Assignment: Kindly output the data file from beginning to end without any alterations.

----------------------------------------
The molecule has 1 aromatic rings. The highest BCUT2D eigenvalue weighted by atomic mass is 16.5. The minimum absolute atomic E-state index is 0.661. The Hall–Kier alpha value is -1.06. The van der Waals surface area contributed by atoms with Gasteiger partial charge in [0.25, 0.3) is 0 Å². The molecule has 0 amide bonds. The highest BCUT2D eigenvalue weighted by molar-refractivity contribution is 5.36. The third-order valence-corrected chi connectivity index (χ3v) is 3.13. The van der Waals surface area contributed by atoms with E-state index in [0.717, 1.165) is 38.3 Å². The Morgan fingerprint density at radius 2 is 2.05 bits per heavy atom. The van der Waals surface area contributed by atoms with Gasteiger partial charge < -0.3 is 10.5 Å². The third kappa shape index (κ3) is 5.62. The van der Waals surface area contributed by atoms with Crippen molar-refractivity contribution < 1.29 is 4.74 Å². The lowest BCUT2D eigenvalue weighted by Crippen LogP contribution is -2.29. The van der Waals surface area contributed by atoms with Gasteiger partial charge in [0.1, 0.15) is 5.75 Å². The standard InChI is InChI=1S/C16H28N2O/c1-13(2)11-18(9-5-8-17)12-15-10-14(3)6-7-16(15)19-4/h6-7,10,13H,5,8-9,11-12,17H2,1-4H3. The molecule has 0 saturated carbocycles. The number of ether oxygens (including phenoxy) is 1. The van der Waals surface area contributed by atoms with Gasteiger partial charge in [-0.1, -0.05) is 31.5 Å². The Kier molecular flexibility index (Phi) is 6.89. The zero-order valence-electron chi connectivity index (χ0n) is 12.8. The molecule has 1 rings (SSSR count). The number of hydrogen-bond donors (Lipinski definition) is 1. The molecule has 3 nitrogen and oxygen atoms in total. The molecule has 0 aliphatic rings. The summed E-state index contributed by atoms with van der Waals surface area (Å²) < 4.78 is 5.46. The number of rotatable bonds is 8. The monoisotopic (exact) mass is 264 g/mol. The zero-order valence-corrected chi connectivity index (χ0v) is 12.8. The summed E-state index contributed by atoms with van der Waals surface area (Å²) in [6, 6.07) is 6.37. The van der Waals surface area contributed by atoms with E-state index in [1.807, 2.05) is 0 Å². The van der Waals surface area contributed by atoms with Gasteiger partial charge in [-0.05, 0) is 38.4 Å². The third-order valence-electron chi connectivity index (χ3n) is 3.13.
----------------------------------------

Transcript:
The molecule has 1 aromatic rings. The highest BCUT2D eigenvalue weighted by atomic mass is 16.5. The minimum absolute atomic E-state index is 0.661. The Hall–Kier alpha value is -1.06. The van der Waals surface area contributed by atoms with Gasteiger partial charge in [0.25, 0.3) is 0 Å². The molecule has 0 amide bonds. The highest BCUT2D eigenvalue weighted by molar-refractivity contribution is 5.36. The third-order valence-corrected chi connectivity index (χ3v) is 3.13. The van der Waals surface area contributed by atoms with E-state index in [0.717, 1.165) is 38.3 Å². The Morgan fingerprint density at radius 2 is 2.05 bits per heavy atom. The van der Waals surface area contributed by atoms with Gasteiger partial charge < -0.3 is 10.5 Å². The third kappa shape index (κ3) is 5.62. The van der Waals surface area contributed by atoms with Crippen molar-refractivity contribution < 1.29 is 4.74 Å². The lowest BCUT2D eigenvalue weighted by Crippen LogP contribution is -2.29. The van der Waals surface area contributed by atoms with Gasteiger partial charge in [0.1, 0.15) is 5.75 Å². The standard InChI is InChI=1S/C16H28N2O/c1-13(2)11-18(9-5-8-17)12-15-10-14(3)6-7-16(15)19-4/h6-7,10,13H,5,8-9,11-12,17H2,1-4H3. The molecule has 0 saturated carbocycles. The number of ether oxygens (including phenoxy) is 1. The van der Waals surface area contributed by atoms with Gasteiger partial charge in [-0.1, -0.05) is 31.5 Å². The Kier molecular flexibility index (Phi) is 6.89. The zero-order valence-electron chi connectivity index (χ0n) is 12.8. The molecule has 1 rings (SSSR count). The number of hydrogen-bond donors (Lipinski definition) is 1. The molecule has 3 nitrogen and oxygen atoms in total. The molecule has 0 aliphatic rings. The summed E-state index contributed by atoms with van der Waals surface area (Å²) < 4.78 is 5.46. The number of rotatable bonds is 8. The monoisotopic (exact) mass is 264 g/mol. The zero-order valence-corrected chi connectivity index (χ0v) is 12.8. The summed E-state index contributed by atoms with van der Waals surface area (Å²) in [6, 6.07) is 6.37. The van der Waals surface area contributed by atoms with E-state index in [1.807, 2.05) is 0 Å². The van der Waals surface area contributed by atoms with Gasteiger partial charge in [-0.05, 0) is 38.4 Å². The third-order valence-electron chi connectivity index (χ3n) is 3.13.